Actual Authority

(redirected from Express Authority)
Also found in: Legal.

Actual Authority

The legal authority a person has as the result of a law or contract. For example, the owner of a house has the actual authority to sell it because the law states that he is the owner. Likewise, the president of the United States has the actual authority to sign or veto legislation. Persons with actual authority are legally liable for their actions. Actual authority is distinct from apparent authority. It is also called express authority.
References in classic literature ?
cried he, with an air of awkward gallantry; "and I am persuaded that when sanctioned by the express authority of both your excellent parents, my proposals will not fail of being acceptable.
shall not work on Saturdays, Sundays, Holidays or other hours, without express authority
To the extent that the federal government is threatening potential buyers based on old laws that contradict the Constitution, the federal government is establishing the weakness of its authority and affirming the lack of express authority under the Constitution.
Though others may, perhaps, lawfully have published them they could not do so under his express authority.
A contract may be written or oral and may be based on express authority or apparent/implied authority.
Second, the FCC granted two enforcement complaints filed against a video provider carrying two broadcast stations without the stations' express authority.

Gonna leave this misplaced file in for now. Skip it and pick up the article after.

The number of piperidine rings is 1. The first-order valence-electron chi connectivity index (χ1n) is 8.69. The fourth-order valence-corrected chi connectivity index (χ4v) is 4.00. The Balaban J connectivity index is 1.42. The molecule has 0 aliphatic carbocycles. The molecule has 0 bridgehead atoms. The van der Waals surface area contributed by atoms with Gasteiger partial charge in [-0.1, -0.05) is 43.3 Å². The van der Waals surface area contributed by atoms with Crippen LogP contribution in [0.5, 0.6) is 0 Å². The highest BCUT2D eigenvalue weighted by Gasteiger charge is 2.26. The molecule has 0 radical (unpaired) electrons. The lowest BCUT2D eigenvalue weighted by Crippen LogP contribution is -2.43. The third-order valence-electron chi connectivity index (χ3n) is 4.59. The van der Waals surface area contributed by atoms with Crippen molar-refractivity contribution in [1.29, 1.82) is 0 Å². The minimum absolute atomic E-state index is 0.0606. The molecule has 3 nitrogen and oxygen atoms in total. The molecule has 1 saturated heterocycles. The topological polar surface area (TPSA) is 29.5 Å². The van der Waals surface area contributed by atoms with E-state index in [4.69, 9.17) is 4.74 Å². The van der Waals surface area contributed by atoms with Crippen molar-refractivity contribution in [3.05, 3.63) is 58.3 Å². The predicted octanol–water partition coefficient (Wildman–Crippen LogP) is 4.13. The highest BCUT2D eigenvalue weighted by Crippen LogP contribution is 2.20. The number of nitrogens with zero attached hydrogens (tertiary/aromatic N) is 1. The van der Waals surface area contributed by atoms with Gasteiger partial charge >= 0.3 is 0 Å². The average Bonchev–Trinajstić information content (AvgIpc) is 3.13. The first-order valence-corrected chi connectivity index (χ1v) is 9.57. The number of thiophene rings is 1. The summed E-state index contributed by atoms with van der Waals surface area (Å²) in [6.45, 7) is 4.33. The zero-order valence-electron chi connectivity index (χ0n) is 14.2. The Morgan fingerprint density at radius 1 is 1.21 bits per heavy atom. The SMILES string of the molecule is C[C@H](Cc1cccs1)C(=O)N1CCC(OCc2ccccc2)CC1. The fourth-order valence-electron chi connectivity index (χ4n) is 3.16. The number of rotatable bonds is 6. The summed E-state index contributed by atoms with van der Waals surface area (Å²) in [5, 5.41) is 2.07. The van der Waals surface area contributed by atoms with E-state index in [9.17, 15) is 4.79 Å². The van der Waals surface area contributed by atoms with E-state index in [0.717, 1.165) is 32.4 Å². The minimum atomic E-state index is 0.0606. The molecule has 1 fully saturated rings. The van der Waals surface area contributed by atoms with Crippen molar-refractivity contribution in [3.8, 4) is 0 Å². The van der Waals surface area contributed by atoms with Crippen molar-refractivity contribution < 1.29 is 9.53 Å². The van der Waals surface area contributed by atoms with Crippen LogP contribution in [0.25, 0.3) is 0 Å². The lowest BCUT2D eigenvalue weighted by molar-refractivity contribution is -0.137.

It further instructed the Department of Defense to institute regulations prohibiting military personnel from engaging in law enforcement activities without the express authority of the Constitution or Congress.
Litigators in the United States might be disappointed to learn that like the rest of the world, very little discovery is generally permitted absent express authority in the arbitration clause.
To date, Congress has not given the FCC express authority to
Although the Securities & Exchange Commission has express authority to enforce securities laws against aiders and abettors, the Supreme Court has held that securities laws do not create an implied private cause of action for aiding and abetting.
But in July, the Dodd-Frank Act gave the SEC express authority to adopt proxy access rules.
These signs were erected under the express authority of a federal judgment and permanent injunction.